Tobacco use rates have generally decreased over time. This page describes the change in cigarette and other tobacco rates among adults and youth, including current use, quitting, and average number of cigarettes smoked per day.

Trends in Cigarette Smoking Rates

 

Long term, cigarette smoking rates have fallen:

  • 67 percent among adults, from 42.6 percent in 1965 to 14.0 percent in 2017.  
     
  • 68 percent among youth, from 27.5 percent in 1991 to 8.8 percent in 2017.  
     

Over the last five years, cigarette smoking rates have fallen:

  • 22 percent among adults, from 17.8 percent in 2013.  
     
  • 44 percent among youth, from 15.7 percent in 2013.  
     
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Trends in Number of People Who Smoke Cigarettes and Have Quit

 

The 34.3 million current cigarette smokers in 2017 marked the fourth time in a row there were less than 40 million current cigarette smokers in the United States since the government began collecting this date in 1997.

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Trends in Average Number of Cigarettes Smoked Per Day

 

Between 1974 and 2017, among current cigarette smokers:

 
  • The proportion of people smoking more than 24 cigarettes a day decreased 79 percent from 25 percent to 5 percent.
  • The proportion of people smoking 15-24 cigarettes a day decreased 32 percent from 43 percent to 30 percent.
  • The proportion of people smoking fewer than 15 cigarettes a day increased 107 percent from 32 percent to 65 percent.

Decreases in heavy smoking rates (more than 24 cigarettes a day) from 1974 to 2017 have not been equal across the demographic groups depicted in the table.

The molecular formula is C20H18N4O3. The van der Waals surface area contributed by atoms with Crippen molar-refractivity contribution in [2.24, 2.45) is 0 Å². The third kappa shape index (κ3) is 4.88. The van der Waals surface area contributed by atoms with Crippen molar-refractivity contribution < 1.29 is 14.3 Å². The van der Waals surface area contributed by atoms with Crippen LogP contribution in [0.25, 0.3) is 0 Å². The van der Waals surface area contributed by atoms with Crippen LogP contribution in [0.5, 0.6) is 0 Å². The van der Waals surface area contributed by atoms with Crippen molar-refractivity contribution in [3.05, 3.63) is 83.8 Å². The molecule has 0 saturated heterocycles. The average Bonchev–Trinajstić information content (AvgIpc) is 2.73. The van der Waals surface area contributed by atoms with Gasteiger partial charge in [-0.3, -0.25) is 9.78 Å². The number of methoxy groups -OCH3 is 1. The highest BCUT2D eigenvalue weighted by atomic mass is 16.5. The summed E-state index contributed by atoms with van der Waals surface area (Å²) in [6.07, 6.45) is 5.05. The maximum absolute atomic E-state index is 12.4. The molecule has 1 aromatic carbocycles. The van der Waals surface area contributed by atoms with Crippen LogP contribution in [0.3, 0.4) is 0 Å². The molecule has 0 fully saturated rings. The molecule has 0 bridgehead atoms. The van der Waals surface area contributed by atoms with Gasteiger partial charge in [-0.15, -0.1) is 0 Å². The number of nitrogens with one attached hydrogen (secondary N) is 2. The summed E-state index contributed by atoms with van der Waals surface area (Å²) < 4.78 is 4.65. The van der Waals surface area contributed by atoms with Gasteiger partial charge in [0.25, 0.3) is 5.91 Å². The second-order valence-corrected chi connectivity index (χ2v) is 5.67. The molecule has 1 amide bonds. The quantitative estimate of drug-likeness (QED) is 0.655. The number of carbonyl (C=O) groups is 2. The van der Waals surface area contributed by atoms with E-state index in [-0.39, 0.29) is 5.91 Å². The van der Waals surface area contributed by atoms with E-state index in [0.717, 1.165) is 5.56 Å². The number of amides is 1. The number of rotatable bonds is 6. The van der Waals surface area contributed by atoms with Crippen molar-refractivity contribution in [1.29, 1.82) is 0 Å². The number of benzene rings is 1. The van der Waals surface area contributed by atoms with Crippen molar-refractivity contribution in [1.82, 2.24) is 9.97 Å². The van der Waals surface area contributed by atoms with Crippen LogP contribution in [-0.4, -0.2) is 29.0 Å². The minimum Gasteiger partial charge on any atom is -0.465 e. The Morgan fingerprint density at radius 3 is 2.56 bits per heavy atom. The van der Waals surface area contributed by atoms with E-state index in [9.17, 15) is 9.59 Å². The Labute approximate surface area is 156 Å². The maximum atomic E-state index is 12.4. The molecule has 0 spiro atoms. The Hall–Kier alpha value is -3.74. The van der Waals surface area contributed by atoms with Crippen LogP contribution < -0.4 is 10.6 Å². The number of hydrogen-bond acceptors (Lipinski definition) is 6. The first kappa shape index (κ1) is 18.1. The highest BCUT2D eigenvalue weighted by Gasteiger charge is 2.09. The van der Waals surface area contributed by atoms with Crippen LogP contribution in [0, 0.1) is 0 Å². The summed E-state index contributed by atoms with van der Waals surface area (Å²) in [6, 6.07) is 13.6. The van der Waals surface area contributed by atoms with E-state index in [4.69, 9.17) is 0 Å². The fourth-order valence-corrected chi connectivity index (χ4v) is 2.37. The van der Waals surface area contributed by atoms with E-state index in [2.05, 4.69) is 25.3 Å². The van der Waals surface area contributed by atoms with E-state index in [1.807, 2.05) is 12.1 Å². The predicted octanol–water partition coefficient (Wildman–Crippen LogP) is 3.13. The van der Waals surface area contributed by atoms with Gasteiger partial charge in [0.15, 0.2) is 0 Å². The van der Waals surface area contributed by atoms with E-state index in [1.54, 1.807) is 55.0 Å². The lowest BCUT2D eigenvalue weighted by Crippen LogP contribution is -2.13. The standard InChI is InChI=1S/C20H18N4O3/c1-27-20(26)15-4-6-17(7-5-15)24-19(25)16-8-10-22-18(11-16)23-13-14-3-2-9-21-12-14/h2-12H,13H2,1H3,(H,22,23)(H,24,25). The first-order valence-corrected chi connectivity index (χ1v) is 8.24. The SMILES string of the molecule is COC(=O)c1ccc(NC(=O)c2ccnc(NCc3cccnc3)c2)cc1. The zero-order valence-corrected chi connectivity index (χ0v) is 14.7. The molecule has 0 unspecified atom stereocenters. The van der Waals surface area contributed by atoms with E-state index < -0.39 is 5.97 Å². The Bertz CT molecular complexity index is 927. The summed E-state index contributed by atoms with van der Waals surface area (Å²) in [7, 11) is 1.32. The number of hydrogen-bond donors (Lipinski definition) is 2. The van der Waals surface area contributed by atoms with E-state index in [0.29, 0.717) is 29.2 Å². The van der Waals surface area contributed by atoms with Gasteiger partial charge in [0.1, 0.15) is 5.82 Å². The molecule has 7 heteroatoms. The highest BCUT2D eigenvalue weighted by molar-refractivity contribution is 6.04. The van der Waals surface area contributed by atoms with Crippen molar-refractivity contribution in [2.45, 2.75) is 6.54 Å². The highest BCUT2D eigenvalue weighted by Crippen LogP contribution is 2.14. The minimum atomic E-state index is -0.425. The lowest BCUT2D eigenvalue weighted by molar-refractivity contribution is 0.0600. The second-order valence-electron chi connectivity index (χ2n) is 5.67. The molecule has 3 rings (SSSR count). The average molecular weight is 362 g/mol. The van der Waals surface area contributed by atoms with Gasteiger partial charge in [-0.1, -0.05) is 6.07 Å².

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Trends in Electronic Cigarette Use

From 2014 to 2017, the number of adults:

 
  • Who had ever used electronic cigarettes increased 14 percent from 12.6 percent to 14.4 percent.
  • Who were current users of electronic cigarettes decreased 25 percent from 3.7 percent to 2.8 percent.
  • These changes were not consistent across the demographic groups depicted in the table.

From 2011, to 2019, current use of electronic cigarettes:

 
  • Increased 1650 percent among middle school students, from 0.6 percent to 10.5 percent.
  • Increased 1733 percent among high school students, from 1.5 percent to 27.5 percent. This was a 33 percent increase from the 2018 rate of 20.7 percent.
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Trends in Adult Use of Other Tobacco Products

Any Tobacco Product
From 2002 to 2017, current use of any tobacco product (cigarettes, cigars, pipe tobacco, and smokeless tobacco):

 
  • Decreased 36 percent among those ages 18-25, from 45.3 percent to 29.1 percent.
  • Decreased 22 percent among those aged 26 or older, from 29.9 percent to 23.4 percent.
  • Decreased 31 percent among men ages 18-25, from 52.1 percent to 46.2 percent.
  • Decreased 19 percent among men aged 26 or older, from 37.3 percent to 30.2 percent.
  • Decreased 43 percent among women ages 18-25, from 38.4 percent to 21.8 percent.
  • Decreased 26 percent among women aged 26 or older, from 23.2 percent to 17.2 percent.

Smokeless Tobacco
From 2002 to 2015, current use of smokeless tobacco: